The ladies were escorted ceremoniously to the row of chairs in the drawing-room, the gentlemen seated themselves on the stools at their feet, and three older people (invited outside of the twenty couples) were constituted judges.

Each lady was given a skein of the zephyr, and each gentleman a shuttle, and the latter was told to wind the wool into as round a ball as his unaccustomed fingers could construct. The lady might help her partner by holding the skein skillfully, but she was not allowed to untie, disentangle or wind.

The first couple who finished in a satisfactory manner received prizes—a dainty crocheted evening hood for the lady and knitted bedroom slippers for the gentleman.

The unfortunates who came in last were given consolation prizes of a gigantic red mitten apiece, filled with bonbons, these being first enclosed in white silk bags. Each mitten bore the inscription, “A consolation for the worsted.” As the recipients said, it was hard enough to bear defeat without being assailed by bad puns.

The zephyr having been more or less wound in numerous balls, none of which deserved the adjective round, the hostess announced that a sheep-shearing match would now be in order.

The ladies were given the sheep and crooks, the gentlemen the scissors and baskets. The right hands of the shepherds were then tied up in handkerchiefs, and they were instructed to clip the sheep as thoroughly as possible by manipulating the scissors with the left hand, putting the fleece in the baskets as it fell.

The shepherds in the meantime held the sheep and aided their partners as much as possible without touching the scissors. The first shepherd to complete his task received a hand-knit golf sweater, and his partner a pretty crocheted golf vest. The consolation prizes were a pair of knit reins with jingling bells for the gentleman and a knit doll for the lady.

The only attempt that was made to carry out the woolen idea in furnishing was the replacing of ordinary portieres and curtains with blankets and draping over the folding doors with a white cashmere shawl, on which were outlined in double zephyr the dates of the two weddings.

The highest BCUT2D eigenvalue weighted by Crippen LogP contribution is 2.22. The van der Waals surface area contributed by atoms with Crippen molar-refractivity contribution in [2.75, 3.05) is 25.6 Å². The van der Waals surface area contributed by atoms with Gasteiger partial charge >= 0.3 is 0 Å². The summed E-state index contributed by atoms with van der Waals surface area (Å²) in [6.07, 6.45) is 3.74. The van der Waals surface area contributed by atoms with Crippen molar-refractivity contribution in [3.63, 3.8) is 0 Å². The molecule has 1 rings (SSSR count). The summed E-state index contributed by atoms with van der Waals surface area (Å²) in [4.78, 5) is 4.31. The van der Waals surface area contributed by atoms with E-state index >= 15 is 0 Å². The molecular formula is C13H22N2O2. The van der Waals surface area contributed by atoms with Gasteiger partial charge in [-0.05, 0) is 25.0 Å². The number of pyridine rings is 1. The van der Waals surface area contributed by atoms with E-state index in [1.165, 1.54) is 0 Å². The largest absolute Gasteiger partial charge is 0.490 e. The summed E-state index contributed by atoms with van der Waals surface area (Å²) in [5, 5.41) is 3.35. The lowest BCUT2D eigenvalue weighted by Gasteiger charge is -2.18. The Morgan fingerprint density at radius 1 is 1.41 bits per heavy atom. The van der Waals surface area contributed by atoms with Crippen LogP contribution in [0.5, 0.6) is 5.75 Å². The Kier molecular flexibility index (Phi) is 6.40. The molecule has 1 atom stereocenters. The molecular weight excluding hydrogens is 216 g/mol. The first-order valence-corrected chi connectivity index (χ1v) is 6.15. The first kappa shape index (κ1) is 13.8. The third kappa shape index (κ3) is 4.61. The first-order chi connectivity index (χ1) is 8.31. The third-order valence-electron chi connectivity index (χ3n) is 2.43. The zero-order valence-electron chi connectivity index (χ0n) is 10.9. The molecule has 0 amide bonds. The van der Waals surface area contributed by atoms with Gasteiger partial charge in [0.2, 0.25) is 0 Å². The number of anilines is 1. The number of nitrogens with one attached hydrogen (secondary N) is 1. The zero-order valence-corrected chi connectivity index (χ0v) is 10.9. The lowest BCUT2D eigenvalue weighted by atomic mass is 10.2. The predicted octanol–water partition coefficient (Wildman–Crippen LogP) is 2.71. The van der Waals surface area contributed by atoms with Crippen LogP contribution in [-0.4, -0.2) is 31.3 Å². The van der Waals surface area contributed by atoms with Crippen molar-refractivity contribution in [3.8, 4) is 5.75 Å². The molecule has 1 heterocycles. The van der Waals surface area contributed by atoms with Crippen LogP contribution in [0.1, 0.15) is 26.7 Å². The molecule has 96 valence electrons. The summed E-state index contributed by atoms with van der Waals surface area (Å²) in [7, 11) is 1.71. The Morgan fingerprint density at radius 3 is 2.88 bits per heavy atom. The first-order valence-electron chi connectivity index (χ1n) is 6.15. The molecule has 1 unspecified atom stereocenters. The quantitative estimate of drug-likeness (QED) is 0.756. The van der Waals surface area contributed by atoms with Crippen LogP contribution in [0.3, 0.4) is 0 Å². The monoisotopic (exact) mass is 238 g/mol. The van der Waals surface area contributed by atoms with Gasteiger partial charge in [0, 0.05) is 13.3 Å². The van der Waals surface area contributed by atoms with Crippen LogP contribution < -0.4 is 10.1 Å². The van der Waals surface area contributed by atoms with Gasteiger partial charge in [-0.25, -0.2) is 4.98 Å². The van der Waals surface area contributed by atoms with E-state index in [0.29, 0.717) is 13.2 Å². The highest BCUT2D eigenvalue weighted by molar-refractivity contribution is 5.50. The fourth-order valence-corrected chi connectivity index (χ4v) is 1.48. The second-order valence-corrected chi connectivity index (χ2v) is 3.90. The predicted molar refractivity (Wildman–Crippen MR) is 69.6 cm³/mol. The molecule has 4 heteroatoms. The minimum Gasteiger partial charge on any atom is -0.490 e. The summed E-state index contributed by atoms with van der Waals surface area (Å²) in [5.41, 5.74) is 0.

As it was late in the spring, the guests were mercifully excused from appearing in woolen apparel. One stipulation was made, however, that no costume be worn that would be injured by fuzz.

For supper, after cards, the dining table was spread with a white cashmere cover. At each comer stood a sheep (not such as were shorn—but respectable, toy-shop affairs), laden with little straw panniers of bonbons and salted almonds. These were the only reminders of wool in table-dressing or menu, save that the individual ices took the form of vanilla and chocolate lambs gamboling over pistachio greensward.

A gay little dance may close the evening, and a woolen anniversary offers a beautiful opportunity for the giving of gifts by those who are generously inclined—soft, creamy blankets, fleecy shawls, the work of nimble and loving fingers, and pretty flannel embroideries.

At a recent wedding, several pairs of exquisite flannel blankets were used as portieres, much to the amusement of the donors, who had sent their gifts to the house a day or two previously. Golf sweaters and vests with other outdoor wraps are always desirable. The bride of seven years, discarding her original wedding-dress, was gowned in some white woolen stuff, trimmed with heavy white lace.

Jean Wilde Clark, Ed., "Wedding Anniversaries: The Woolen Wedding," in Weddings and Wedding Anniversaries: A Book of Good Form in the Conduct of Marriage Ceremonies . . . with Added Chapters about the Various Anniversaries, New York: The Butterick Publishing Company, 1910, pp. 105-109.